5. Well done you two. This is how politics is supposed to work. Even if the vote didn’t go our way at least you got the people thinking including the town officials!

  6. Joe, I’m sort of confused by your tax statement! Could you expand on that? And I don’t really agree with your statement ” the majority of those who voted wished to keep photo radar”. Those who voted to get rid of photo radar did so for that very reason, to get rid of it. However, from talking with many individuals in Morinville, I can guarantee that many folks voted to keep photo radar because they were fearful of their taxes going up! Many citizens definitley listened to or read what the mayor said in her interviews. She stressed over and over that safety was the issue and yet she always threw in the caveat that photo radar made $ 250 – $ 350 thousand dollars each year which pays for the community center ( 5% going towards safety initiatives ?? and 95% going to pay down the community center) The implication was always there, if photo radar was discontinued, taxes would go up. Not good news for many on fixed incomes or pensions. And definitely a motivator to get out and vote to keep photo radar! Oh well, water under the bridge now. Thank you, Linda and Cliff, I’m now sure that the mayor and council will create a better set of guidelines for the renewed photo radar contract and ensure that SAFETY is the word of the day! I also hope, in the future, that councils of the day rely on committed funding rather than pinning their hopes on something as volitile as anticipated fines collected from bylaws etc!

    • The tax comment was with regards to “voter’s” post and council targeting an individual or street with a tax increase as retribution for a particular action.

      As for town wide tax increases to compensate for lost photo radar revenue, it is clear to me that it would have been nessassary. The mortgage on the CCC would still have to be paid. The money has to come from somewhere.

      Why is it, that a motivation to improve saftey can not be possible, if there is money generated???

      I was on council at the time that photo radar was implemented. Although I think I can speak for all of the council of the day, I can say for myself that safety was my ONLY motivation for voting in favour of photo radar. Speed of traffic was the number one complaint that I heard of.

      Although saftey was the reason for my yes vote, it surely did not bother me at all that it would generate money.

      Councils are always looking at new ways of generating revenue and often ask the province for those new ways, ALL in an attempt to keep taxes low.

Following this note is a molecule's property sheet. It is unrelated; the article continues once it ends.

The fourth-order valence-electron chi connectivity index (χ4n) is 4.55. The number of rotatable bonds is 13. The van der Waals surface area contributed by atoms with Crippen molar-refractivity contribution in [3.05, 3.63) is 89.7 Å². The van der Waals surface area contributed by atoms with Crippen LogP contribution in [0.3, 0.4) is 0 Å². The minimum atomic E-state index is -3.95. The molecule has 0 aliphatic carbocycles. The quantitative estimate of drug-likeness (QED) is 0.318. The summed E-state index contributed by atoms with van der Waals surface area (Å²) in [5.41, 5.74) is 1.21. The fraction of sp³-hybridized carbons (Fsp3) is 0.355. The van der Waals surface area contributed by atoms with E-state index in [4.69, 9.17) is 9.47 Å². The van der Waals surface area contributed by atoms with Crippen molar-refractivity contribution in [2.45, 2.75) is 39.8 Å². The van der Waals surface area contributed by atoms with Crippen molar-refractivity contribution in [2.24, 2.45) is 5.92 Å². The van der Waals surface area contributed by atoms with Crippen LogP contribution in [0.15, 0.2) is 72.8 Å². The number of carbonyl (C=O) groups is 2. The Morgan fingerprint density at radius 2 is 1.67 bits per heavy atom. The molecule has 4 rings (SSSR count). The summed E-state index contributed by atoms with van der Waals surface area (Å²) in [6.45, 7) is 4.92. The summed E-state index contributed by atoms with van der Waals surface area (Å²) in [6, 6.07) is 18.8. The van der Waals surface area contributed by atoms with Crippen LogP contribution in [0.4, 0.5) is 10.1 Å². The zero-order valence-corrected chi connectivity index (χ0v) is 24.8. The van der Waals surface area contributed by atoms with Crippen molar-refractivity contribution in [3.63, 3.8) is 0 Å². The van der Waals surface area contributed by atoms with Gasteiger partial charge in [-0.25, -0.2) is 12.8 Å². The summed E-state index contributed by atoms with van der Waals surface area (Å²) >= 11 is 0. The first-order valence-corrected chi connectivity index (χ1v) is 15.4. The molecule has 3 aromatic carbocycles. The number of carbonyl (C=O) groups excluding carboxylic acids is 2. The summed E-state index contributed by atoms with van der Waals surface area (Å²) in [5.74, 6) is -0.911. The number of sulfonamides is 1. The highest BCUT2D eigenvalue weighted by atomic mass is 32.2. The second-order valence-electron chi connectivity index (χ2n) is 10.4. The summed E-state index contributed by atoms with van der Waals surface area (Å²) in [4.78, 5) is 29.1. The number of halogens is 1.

7. I voted No to keep photo radar for one reason only and that is to control speeding in town and to keep our streets safer! There was no fear involved in my vote and in fact I respect that our council chose to let us vote on what we as a community want! I do appreciate that Cliff Haryett and Linda Lyons brought this issue to our attention so hopefully we can improve its use in the future!

    It seems to me after following this debate over the past few months that the real issue is that people want to speed, and photo radar is making that more difficult for them!

    I’ve also heard some people say it is a cash cow for the town. Maybe this is so, but would we rather the money come out of increased tax dollars for more RCMP or Peace officers? At least with photo radar you can choose not to pay by not speeding.

    Regardless of how much money is collected and what the town does with it, if you don’t agree and don’t want to contribute than don’t speed!!

    I’m very happy that our community voted to keep photo radar and keep our streets safer!

    • Cara, I hate to break it to you, but Council had ONLY two choices:

      1. Pass the by-law; or

      2. Let the citizens decide.

      Had they chosen Door #1 – we wouldn’t be having this conversation.

      Your comment about “…improving its use in the future!” is excellent, but you ruin it by trying to show that photo radar is all about safety. Both a past Mayor AND the present one have FINALLY come clean and ADMITTED that it’s all about the money. Safety, if that is a consideration at all, comes in at a very distant second-place. A simple examination of where the revenue goes proves it!

      We appear to be on the verge of committing considerable funding for a new arena, recreational facility or whatever… Where will the money for this venture come from?

      Yes, the people HAVE spoken – all that remains is to see exactly HOW our elected leaders respond.

      Have a nice day…

      PS: thank you VERY much for choosing NOT to be yet another ANONYMOUS voice in the discussion!

  8. I will not scream sour grapes, a vote was held, and a decision made, we all have our reasons for voting the way we did and the rest is history. I jumped out of the woodwork a few short weeks ago because I am passionate about ethical policing. I will not be returning to the woodwork as so many others will now that the vote is over. My concern now, moving forward, is what the outcome of this vote will mean for the future of our community. Photo enforcement can be a useful tool an assisting our community in reaching goals of better safety. I will however compare it to a knife, in the right hands it is can be used for cooking and such, in the wrong hands it can be used for hurting and killing. In our society, if someone uses a knife the wrong way, we simply take it away from them. Much debate has surfaced on the manner by which photo enforcement has been utilized in this community. My hope is that with the threat of loosing this tool, the town council and administration have opened their eyes and realized that there is a right and wrong way to use photo enforcement and that the people do have a say in how it is to be utilized. I am still not convinced that speeders represent 97% of the safety problems in Morinville, and as such should not represent 97% of our traffic enforcement. I am not going to dwell on how I voted or for that matter how anyone else voted, that is now history. What I will dwell on is my principles and values as to what makes for ethical law enforcement. In closing, the profits from Photo enforcement are mainly being used to pat for the MCCC, with at least 4 more years remaining on that debt, what type of revenue generation is the town going to use to pay for the new areana.

  9. Wonky question aside, I voted to keep it, so I’m glad the way the vote turned out. What did disappointed me was how many people were willing to sign the petition (I said no thanks), then didn’t come out to support it. The one thing I do want to commend Cliff and Linda for is causing us all, especially Council, to re-think how our community traffic plan is policed and a long term strategy on how to live without the money that photo radar generates. What happens come the day that people smarten up and revenues drop? This vote got people talking and Council now needs to go back to the drawing board on this issue. I’m sure that myself and many others are waiting their response. They have the public’s attention and interest on this issue and I hope they don’t waste it.